The noble gas and halogen composition of the hydrated oceanic crust

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Author(s): Chavrit, Deborah; Burgess, R.; Ballentine, C.; Weston, B.; Teagle, D.
Author Affiliation(s): Primary:
University of Manchester, School of Earth, Atmospheric and Environmental Sciences, Manchester, United Kingdom
Other:
University of Southampton, United Kingdom
Volume Title: Goldschmidt 2011 abstract volume
Source: Mineralogical Magazine, 75(3), p.648; Goldschmidt2011, Prague, Czech Republic, Aug. 14-19, 2011. Publisher: Mineralogical Society, London, United Kingdom. ISSN: 0026-461X CODEN: MNLMBB
Note: In English. 2 refs.
Summary: Mantle heavy noble gases have a remarkable similarity to those found in marine pore fluids. This implies a significant contribution of these gases into the mantle recycled through subduction zones. In order to better constrain the quantity and character of noble gases available for subduction, we are reassessing the major host phases of noble gases in pre-subducted material. We have acquired, from different ODP sites, a sample suite that is representative of the altered oceanic crust. Noble gas (He, Ne, Ar, Kr and Xe) isotopes and abundances are being determined using crushing release measured with an upgraded VG5400 mass spectrometer. Preliminary results from four altered basalts (ODP sites 504B and 1256D in the Southeast Pacific Ocean, respectively 5.9 and 15 Ma) show Ne to Xe isotopically identical to air. 3He/4He ratios are uniform at 6.82±0.42 (R/Ra). Heavy noble gas elemental ratios fall within a narrow range, with 130Xe/36Ar and 84Kr/36Ar ratios varying between seawater values and values enriched in Xe and Kr and indistinguishable from mantle values. The range of 130Xe/84Kr, varying by up to a factor 2.5, suggests that different trapping or fixation sites could control such compositions. This is supported by an observed correlation of increase of the 132Xe/36Ar ratio relatively to 84Kr/36Ar with crushing step in the same sample, which does not seem related to air contamination. This could be representative of the different phases retaining different amounts of heavy nobles gases. These measurements will be extended to include halogen determinations which are tracers of marine pore fluids and seawater interaction. Analysing noble gases and halogens in basalts characterized by different alteration patterns and in gabbros and sediments will allow the identification of the noble gas host phases, as well as the controls of the seawater noble gases interaction with the oceanic crust.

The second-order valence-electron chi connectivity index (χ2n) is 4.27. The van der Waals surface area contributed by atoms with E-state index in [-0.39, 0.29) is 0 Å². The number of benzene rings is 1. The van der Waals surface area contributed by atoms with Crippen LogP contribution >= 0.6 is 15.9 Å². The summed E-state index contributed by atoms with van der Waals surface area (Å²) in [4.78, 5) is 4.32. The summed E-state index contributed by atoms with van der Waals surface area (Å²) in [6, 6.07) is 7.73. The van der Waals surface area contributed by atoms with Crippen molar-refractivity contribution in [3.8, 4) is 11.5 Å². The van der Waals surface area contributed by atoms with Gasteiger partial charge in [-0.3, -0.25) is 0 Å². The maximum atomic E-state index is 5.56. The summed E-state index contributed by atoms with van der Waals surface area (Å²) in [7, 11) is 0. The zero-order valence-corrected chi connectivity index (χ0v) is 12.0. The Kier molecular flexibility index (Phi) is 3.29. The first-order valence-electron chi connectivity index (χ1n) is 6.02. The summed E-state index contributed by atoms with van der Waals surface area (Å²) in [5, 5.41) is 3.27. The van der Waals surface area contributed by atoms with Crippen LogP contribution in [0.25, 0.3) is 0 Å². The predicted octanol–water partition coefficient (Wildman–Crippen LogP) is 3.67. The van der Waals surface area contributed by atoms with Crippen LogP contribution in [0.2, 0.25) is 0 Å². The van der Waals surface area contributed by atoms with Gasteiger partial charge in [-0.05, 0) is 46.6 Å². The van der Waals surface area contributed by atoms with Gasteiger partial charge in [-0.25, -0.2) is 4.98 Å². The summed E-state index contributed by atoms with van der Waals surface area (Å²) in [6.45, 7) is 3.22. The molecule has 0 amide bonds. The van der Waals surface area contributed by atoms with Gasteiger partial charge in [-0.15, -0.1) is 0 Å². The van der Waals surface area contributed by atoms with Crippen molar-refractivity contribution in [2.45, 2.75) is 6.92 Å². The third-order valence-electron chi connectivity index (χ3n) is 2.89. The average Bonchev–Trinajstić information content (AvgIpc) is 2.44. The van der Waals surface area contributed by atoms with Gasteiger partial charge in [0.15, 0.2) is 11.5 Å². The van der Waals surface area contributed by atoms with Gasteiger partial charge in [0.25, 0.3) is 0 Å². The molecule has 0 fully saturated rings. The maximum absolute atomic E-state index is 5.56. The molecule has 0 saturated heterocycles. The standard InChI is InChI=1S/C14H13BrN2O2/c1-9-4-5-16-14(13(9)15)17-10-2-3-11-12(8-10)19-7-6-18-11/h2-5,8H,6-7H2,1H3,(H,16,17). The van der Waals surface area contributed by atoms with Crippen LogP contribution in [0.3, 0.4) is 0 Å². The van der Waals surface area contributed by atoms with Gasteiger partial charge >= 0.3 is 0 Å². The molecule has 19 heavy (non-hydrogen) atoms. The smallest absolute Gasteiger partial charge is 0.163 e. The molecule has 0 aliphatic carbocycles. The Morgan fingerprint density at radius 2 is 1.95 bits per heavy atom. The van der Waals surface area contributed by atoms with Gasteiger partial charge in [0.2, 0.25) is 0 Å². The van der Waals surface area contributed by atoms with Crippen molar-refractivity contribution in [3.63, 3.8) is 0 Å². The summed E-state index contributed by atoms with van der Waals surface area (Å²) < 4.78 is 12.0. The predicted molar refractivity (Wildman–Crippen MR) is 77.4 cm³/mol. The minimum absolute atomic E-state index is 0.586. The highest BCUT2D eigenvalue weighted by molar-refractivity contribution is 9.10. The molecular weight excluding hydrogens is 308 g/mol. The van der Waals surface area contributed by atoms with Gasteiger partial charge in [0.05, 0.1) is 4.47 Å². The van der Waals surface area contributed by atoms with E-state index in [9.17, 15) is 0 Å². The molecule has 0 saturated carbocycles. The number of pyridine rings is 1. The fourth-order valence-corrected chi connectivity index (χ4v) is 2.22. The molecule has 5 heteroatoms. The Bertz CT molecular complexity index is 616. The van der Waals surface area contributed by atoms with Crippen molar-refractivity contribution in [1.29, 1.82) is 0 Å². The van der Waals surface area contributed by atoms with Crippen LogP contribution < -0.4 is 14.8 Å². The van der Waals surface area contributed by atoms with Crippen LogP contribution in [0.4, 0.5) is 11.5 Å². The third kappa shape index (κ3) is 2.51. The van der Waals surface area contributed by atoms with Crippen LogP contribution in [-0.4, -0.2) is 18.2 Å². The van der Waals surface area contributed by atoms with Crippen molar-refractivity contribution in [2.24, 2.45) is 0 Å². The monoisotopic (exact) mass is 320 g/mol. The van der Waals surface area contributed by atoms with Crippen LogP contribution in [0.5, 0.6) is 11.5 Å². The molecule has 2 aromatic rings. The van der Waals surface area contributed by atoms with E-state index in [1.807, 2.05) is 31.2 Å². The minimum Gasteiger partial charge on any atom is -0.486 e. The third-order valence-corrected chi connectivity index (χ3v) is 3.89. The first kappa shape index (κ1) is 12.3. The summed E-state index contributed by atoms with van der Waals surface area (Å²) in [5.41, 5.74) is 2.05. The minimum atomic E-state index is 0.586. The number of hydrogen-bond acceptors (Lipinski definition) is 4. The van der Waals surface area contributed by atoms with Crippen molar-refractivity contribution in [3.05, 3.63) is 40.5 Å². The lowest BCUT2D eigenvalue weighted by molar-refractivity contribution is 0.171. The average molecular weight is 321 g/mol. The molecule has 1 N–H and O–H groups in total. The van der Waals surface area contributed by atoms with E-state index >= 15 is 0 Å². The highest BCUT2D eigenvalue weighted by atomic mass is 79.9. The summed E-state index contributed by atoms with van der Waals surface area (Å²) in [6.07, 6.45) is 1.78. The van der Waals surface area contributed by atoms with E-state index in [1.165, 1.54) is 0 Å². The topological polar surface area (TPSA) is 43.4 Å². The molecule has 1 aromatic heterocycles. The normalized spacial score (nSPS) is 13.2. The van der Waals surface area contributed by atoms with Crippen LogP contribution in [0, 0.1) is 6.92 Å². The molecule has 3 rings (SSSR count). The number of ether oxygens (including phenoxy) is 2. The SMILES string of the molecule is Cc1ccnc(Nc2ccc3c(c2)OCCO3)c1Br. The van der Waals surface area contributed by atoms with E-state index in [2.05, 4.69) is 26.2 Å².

Year of Publication: 2011
Research Program: ODP Ocean Drilling Program
Key Words: 02 Geochemistry; 05 Petrology, Igneous and Metamorphic; Basalts; Chemical composition; Crust; DSDP Site 504; East Pacific; Equatorial Pacific; Halogens; Igneous rocks; Lithosphere; Mantle; Noble gases; North Pacific; Northeast Pacific; ODP Site 1256; Ocean Drilling Program; Oceanic crust; Oceanic lithosphere; Pacific Ocean; Pore water; Volcanic rocks
Coordinates: N064400 N064400 W0915600 W0915600
N011335 N011338 W0834348 W0834357
Record ID: 2013078570
Copyright Information: GeoRef, Copyright 2019 American Geosciences Institute. Abstract, Copyright, Mineralogical Society of Great Britain and Ireland